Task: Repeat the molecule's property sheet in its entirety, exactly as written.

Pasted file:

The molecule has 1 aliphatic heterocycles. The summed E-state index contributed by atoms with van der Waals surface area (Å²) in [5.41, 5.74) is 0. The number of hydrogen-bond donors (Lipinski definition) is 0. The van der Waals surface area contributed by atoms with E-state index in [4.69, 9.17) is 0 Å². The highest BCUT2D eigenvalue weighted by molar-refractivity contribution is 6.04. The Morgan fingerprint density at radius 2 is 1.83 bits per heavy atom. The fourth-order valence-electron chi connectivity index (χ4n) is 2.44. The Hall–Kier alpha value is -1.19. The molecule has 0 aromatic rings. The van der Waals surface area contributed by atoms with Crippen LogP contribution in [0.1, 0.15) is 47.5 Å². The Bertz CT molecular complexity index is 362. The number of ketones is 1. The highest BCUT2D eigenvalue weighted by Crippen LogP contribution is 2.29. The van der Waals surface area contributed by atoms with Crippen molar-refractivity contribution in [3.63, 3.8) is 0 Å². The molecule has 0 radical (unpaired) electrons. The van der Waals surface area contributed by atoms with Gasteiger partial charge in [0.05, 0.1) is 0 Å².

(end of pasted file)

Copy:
The molecule has 1 aliphatic heterocycles. The summed E-state index contributed by atoms with van der Waals surface area (Å²) in [5.41, 5.74) is 0. The number of hydrogen-bond donors (Lipinski definition) is 0. The van der Waals surface area contributed by atoms with E-state index in [4.69, 9.17) is 0 Å². The highest BCUT2D eigenvalue weighted by molar-refractivity contribution is 6.04. The Morgan fingerprint density at radius 2 is 1.83 bits per heavy atom. The fourth-order valence-electron chi connectivity index (χ4n) is 2.44. The Hall–Kier alpha value is -1.19. The molecule has 0 aromatic rings. The van der Waals surface area contributed by atoms with Crippen LogP contribution in [0.1, 0.15) is 47.5 Å². The Bertz CT molecular complexity index is 362. The number of ketones is 1. The highest BCUT2D eigenvalue weighted by Crippen LogP contribution is 2.29. The van der Waals surface area contributed by atoms with Crippen molar-refractivity contribution in [3.63, 3.8) is 0 Å². The molecule has 0 radical (unpaired) electrons. The van der Waals surface area contributed by atoms with Gasteiger partial charge in [0.05, 0.1) is 0 Å².